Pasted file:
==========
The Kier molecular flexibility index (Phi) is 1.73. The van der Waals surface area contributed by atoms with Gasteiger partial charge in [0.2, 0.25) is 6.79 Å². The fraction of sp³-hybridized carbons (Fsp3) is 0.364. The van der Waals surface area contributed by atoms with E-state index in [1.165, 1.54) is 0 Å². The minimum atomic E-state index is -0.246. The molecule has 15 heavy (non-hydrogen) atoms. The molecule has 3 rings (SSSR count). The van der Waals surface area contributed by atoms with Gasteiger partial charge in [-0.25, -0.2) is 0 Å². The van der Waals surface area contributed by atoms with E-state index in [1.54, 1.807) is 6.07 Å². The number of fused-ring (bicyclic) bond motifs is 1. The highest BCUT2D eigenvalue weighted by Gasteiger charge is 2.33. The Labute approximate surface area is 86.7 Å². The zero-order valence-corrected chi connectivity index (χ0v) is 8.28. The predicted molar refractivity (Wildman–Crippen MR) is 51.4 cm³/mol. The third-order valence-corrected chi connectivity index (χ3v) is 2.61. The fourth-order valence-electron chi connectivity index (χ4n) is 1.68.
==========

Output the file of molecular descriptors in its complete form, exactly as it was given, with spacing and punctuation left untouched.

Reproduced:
The Kier molecular flexibility index (Phi) is 1.73. The van der Waals surface area contributed by atoms with Gasteiger partial charge in [0.2, 0.25) is 6.79 Å². The fraction of sp³-hybridized carbons (Fsp3) is 0.364. The van der Waals surface area contributed by atoms with E-state index in [1.165, 1.54) is 0 Å². The minimum atomic E-state index is -0.246. The molecule has 15 heavy (non-hydrogen) atoms. The molecule has 3 rings (SSSR count). The van der Waals surface area contributed by atoms with Gasteiger partial charge in [-0.25, -0.2) is 0 Å². The van der Waals surface area contributed by atoms with E-state index in [1.54, 1.807) is 6.07 Å². The number of fused-ring (bicyclic) bond motifs is 1. The highest BCUT2D eigenvalue weighted by Gasteiger charge is 2.33. The Labute approximate surface area is 86.7 Å². The zero-order valence-corrected chi connectivity index (χ0v) is 8.28. The predicted molar refractivity (Wildman–Crippen MR) is 51.4 cm³/mol. The third-order valence-corrected chi connectivity index (χ3v) is 2.61. The fourth-order valence-electron chi connectivity index (χ4n) is 1.68.